8.14.2014

What's with the music industry?

Twins who carry the burden of trying to bring long hair back to rock
It's not that I believe actors should be homogenized for aesthetic pleasure. In fact, it's sad to see girls all the same shade of peroxide blonde, with matching pumpkin-colored skin and noses courtesy of Dr. 90210. People should embrace their differences, and not be afraid to stand out, save for their new breasts. 
Fake hot goes beyond L.A.!

But why is it, that in the music industry people work just as hard to look different? And not just different, but aesthetically displeasing? As hard as actors try to fit into the mold, musicians work just as hard to break it. The effect is just as contrived.

I went to an MTV Awards pre-party, and the place was positively crawling with manufactured "freaks" -  musicians and wanna-be rock stars. Perhaps it's because the party was thrown by the self-promoting con artist  David Harrison Levi. Or perhaps it was the desperation to stand out without the aid of American Idol. Some musicians tried to bring back long hair (see above). Others decided to cover their clothes with rock 'n roll band pins, but looked like deranged extras from TGI Friday's Servers Gone Wild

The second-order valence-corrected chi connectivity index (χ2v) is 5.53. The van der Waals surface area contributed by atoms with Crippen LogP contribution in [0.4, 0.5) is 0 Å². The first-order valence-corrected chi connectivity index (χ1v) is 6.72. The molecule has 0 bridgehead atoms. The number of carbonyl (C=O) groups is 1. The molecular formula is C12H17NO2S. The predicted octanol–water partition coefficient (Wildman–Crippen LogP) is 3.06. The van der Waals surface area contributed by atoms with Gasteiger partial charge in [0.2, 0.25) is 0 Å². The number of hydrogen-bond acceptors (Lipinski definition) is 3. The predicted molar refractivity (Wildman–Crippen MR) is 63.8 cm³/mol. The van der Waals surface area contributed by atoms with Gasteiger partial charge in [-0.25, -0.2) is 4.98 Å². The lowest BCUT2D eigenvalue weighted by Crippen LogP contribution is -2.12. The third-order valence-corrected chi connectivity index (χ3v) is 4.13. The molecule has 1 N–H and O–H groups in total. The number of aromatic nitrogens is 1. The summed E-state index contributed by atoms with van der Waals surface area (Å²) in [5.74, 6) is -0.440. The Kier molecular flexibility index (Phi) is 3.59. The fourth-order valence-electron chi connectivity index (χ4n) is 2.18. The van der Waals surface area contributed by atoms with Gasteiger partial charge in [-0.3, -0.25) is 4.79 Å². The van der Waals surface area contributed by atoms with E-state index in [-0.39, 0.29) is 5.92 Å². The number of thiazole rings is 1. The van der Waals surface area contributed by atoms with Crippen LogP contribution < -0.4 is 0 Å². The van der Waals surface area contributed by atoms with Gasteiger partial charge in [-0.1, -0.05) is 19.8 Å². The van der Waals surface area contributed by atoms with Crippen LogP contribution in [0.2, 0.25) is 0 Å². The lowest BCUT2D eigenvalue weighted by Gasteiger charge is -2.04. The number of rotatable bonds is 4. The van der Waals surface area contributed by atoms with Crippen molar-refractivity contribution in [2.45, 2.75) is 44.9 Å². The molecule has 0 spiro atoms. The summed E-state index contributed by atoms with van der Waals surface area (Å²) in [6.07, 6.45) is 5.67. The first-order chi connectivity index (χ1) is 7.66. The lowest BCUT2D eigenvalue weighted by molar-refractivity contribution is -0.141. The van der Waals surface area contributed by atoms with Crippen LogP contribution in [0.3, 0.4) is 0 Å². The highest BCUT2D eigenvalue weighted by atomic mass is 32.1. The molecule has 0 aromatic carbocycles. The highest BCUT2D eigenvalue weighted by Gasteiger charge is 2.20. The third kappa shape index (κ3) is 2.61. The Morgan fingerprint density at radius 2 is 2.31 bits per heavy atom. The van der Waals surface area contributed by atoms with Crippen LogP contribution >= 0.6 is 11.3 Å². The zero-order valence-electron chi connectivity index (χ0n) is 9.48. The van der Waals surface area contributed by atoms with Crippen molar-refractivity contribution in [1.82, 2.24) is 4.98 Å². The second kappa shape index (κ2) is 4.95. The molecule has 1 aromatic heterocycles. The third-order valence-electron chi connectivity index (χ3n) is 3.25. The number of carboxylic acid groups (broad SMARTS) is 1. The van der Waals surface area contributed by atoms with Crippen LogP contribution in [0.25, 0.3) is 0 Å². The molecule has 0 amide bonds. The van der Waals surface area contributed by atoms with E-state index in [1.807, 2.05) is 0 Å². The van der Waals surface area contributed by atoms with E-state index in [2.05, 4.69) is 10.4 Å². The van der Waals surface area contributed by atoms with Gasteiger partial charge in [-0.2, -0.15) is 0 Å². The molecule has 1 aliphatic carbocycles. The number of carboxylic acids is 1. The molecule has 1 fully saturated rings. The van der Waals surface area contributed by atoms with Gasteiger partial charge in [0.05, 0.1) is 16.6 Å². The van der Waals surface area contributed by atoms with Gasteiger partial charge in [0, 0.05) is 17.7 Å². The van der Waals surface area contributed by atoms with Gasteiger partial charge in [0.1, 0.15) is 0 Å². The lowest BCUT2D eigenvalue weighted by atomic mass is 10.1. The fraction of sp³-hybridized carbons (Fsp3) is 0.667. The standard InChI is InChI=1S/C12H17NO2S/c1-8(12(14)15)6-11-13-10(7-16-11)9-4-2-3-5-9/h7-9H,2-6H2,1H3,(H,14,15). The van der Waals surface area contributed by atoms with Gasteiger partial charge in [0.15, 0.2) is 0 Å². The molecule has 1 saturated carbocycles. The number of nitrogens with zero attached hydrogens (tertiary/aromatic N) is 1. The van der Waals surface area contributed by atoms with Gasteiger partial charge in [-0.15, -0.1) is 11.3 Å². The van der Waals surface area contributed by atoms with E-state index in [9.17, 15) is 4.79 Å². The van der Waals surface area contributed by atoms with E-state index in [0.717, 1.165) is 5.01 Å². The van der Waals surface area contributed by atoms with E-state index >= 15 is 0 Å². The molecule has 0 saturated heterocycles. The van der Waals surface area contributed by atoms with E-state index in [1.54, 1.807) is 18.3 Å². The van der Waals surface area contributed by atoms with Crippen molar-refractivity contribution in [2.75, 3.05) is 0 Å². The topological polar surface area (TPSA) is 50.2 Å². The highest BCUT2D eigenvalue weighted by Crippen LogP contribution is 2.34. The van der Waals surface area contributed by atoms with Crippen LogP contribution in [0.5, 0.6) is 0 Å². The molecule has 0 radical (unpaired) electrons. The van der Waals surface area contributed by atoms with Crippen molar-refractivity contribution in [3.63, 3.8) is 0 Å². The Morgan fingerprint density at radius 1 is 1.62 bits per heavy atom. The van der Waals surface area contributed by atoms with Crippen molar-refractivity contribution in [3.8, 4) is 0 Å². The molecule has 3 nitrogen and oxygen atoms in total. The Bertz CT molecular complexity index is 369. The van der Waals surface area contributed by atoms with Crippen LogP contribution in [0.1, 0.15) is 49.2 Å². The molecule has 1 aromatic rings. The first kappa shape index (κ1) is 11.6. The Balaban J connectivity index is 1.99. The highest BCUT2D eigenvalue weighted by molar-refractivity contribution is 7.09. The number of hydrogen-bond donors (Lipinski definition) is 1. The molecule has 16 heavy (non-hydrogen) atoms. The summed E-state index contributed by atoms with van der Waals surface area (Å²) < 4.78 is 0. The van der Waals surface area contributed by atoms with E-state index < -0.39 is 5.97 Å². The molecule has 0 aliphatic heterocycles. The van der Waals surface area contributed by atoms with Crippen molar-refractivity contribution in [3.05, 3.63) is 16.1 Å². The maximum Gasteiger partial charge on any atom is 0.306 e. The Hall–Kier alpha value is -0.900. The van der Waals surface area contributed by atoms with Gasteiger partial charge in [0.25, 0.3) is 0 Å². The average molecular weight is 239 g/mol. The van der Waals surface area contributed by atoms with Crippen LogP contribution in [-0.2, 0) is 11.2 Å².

with Chris Dennis of Confessions of a Superhero

Girls made dresses from silly string, boys wore blue lipstick. You couldn't escape the feeling that they all went home, removed their "weird" and sat in front of Glee with a bowl of cereal. It was their schtick.


So to all of those homogenized actors and anti-homogenized musicians: JUST BE YOU. I'm not saying that the real you is great. Hell, it may not even be good. But it's got to be better than what you're making us deal with now.

"Starmaker" / con artist David Harrison Levi

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